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(This is the “return" question for my question on the right time for shaharis when encountering sunrise twice in a day)

In the summer, when flying from the East Coast to Tel Aviv on an afternoon flight, there are routes (flying North over Greenland) when the sun never sets. One leaves early afternoon from New York, flies over Greenland by the time evening comes and the sun stays up until morning over Europe.

In such a case does one need to pray arvit? Last time I was on such a flight we took a Southern route (middle of the Atlantic on to Spain) and the night did set so there was no issue. But I was prepared to skip arvit and felt bad in anticipation.

I could not find anyone addressing the question directly. Do we have sources on the topic or did anyone ask a rav?

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    I took a flight like that the opposite way. Took off just after sunrise at 6am and didn't daven mincha till 26 hours later on the same day. Weird. – Double AA Jan 12 '16 at 4:45
  • Since when is praying 'Arvit dependent on the sun setting? Many communities pray 'Arvit immediately following Pelag HaMinḥah when it is still broad daylight. – Lee May 23 '16 at 8:13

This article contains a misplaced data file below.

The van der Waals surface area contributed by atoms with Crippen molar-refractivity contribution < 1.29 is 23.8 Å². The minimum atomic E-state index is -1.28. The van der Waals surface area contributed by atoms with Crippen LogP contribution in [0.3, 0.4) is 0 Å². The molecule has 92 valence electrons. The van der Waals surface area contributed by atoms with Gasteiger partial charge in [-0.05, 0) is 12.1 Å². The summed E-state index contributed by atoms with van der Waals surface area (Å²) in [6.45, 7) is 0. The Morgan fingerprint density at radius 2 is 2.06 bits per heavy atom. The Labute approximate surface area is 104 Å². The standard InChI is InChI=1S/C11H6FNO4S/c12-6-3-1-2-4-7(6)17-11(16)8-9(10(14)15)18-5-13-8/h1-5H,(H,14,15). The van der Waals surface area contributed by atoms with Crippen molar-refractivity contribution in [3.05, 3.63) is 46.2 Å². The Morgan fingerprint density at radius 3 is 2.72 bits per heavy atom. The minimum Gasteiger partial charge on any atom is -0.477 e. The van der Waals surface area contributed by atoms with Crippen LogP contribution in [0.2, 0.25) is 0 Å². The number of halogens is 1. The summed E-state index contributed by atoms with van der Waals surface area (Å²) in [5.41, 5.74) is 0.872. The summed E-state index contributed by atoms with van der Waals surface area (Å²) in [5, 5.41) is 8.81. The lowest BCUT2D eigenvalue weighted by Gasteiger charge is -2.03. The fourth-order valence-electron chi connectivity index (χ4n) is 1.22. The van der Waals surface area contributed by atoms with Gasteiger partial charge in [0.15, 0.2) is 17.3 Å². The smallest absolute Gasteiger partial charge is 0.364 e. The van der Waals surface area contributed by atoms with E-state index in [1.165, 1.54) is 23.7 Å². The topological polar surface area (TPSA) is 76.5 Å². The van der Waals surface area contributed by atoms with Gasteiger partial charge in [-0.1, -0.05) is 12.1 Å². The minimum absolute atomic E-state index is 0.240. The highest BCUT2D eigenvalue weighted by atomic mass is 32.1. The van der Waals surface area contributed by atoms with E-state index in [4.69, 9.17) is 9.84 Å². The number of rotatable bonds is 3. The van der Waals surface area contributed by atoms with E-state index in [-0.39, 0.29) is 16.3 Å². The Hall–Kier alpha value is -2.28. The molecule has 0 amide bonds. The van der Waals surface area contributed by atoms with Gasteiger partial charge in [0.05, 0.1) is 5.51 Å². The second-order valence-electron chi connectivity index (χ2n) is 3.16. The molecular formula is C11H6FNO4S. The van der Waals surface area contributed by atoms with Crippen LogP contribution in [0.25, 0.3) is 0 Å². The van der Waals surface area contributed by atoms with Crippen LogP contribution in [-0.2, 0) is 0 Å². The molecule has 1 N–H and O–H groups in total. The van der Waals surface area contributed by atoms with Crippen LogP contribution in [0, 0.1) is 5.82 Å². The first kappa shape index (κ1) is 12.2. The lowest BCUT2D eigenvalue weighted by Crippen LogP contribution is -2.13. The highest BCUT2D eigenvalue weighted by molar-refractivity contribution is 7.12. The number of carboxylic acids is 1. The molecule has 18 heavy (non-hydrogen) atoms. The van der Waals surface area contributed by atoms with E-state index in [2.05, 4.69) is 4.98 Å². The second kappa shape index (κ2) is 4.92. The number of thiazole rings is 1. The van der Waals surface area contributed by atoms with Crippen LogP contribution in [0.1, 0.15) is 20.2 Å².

• @Lee yes but this is only feasible as a minyan, not individually, see e.g., third para here – mbloch May 23 '16 at 8:42
  • @mbloch I may be wrong here, but isn't that talking about davening Mincha after Plag and Maariv before sunset? – ephraim helfgot May 23 '16 at 11:09
  • Yeah, I think it should be no problem to daven mincha before plag and maariv afterwards – Daniel Feb 17 '17 at 15:50
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I have now asked different rabanim this question since I asked it here. Simple answer is that one is patur from kiriat shema and arvit if one doesn't encounter the night on such a flight.

One interesting answer was offered by R Ari Wasserman who told me he personally heard from R Gedalia Finkel (a rav in Mir Yerushalaim and the brother of R Nosson Tzvi Finkel) who asked R Chaim Kanievski if someone should change his flight (at a cost of 700$) to avoid a "night flight with no night" since he would miss kriat shema. R Kanievski answered it was worth doing so.

R Wasserman adds this is a chidush and a chumra of midat hasidut since there is no formal obligation.

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